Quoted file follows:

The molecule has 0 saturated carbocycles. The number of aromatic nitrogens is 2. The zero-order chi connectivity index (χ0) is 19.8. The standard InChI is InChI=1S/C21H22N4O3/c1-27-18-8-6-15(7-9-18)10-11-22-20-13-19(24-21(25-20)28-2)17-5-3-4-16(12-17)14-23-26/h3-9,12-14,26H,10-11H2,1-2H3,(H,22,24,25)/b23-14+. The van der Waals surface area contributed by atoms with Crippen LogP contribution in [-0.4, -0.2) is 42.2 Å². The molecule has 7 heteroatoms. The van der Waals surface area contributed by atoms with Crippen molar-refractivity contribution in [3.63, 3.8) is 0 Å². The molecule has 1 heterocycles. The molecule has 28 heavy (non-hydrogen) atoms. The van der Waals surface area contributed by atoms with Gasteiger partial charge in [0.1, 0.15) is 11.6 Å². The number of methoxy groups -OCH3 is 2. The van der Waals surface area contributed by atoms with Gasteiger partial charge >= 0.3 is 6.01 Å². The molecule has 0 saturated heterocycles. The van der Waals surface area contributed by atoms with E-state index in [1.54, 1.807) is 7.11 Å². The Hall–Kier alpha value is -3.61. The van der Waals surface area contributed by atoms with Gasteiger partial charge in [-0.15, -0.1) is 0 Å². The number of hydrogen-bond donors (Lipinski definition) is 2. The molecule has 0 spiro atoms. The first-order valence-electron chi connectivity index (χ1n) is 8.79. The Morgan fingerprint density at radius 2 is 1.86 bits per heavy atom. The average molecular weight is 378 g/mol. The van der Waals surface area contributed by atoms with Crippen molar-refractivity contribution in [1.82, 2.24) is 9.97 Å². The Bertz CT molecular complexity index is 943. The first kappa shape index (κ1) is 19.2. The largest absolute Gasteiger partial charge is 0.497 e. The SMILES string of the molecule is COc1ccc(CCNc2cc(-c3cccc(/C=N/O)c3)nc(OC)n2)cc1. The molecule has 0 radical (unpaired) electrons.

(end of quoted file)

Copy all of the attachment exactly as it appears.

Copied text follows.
The molecule has 0 saturated carbocycles. The number of aromatic nitrogens is 2. The zero-order chi connectivity index (χ0) is 19.8. The standard InChI is InChI=1S/C21H22N4O3/c1-27-18-8-6-15(7-9-18)10-11-22-20-13-19(24-21(25-20)28-2)17-5-3-4-16(12-17)14-23-26/h3-9,12-14,26H,10-11H2,1-2H3,(H,22,24,25)/b23-14+. The van der Waals surface area contributed by atoms with Crippen LogP contribution in [-0.4, -0.2) is 42.2 Å². The molecule has 7 heteroatoms. The van der Waals surface area contributed by atoms with Crippen molar-refractivity contribution in [3.63, 3.8) is 0 Å². The molecule has 1 heterocycles. The molecule has 28 heavy (non-hydrogen) atoms. The van der Waals surface area contributed by atoms with Gasteiger partial charge in [0.1, 0.15) is 11.6 Å². The number of methoxy groups -OCH3 is 2. The van der Waals surface area contributed by atoms with Gasteiger partial charge >= 0.3 is 6.01 Å². The molecule has 0 saturated heterocycles. The van der Waals surface area contributed by atoms with E-state index in [1.54, 1.807) is 7.11 Å². The Hall–Kier alpha value is -3.61. The van der Waals surface area contributed by atoms with Gasteiger partial charge in [-0.15, -0.1) is 0 Å². The number of hydrogen-bond donors (Lipinski definition) is 2. The molecule has 0 spiro atoms. The first-order valence-electron chi connectivity index (χ1n) is 8.79. The Morgan fingerprint density at radius 2 is 1.86 bits per heavy atom. The average molecular weight is 378 g/mol. The van der Waals surface area contributed by atoms with Crippen molar-refractivity contribution in [1.82, 2.24) is 9.97 Å². The Bertz CT molecular complexity index is 943. The first kappa shape index (κ1) is 19.2. The largest absolute Gasteiger partial charge is 0.497 e. The SMILES string of the molecule is COc1ccc(CCNc2cc(-c3cccc(/C=N/O)c3)nc(OC)n2)cc1. The molecule has 0 radical (unpaired) electrons.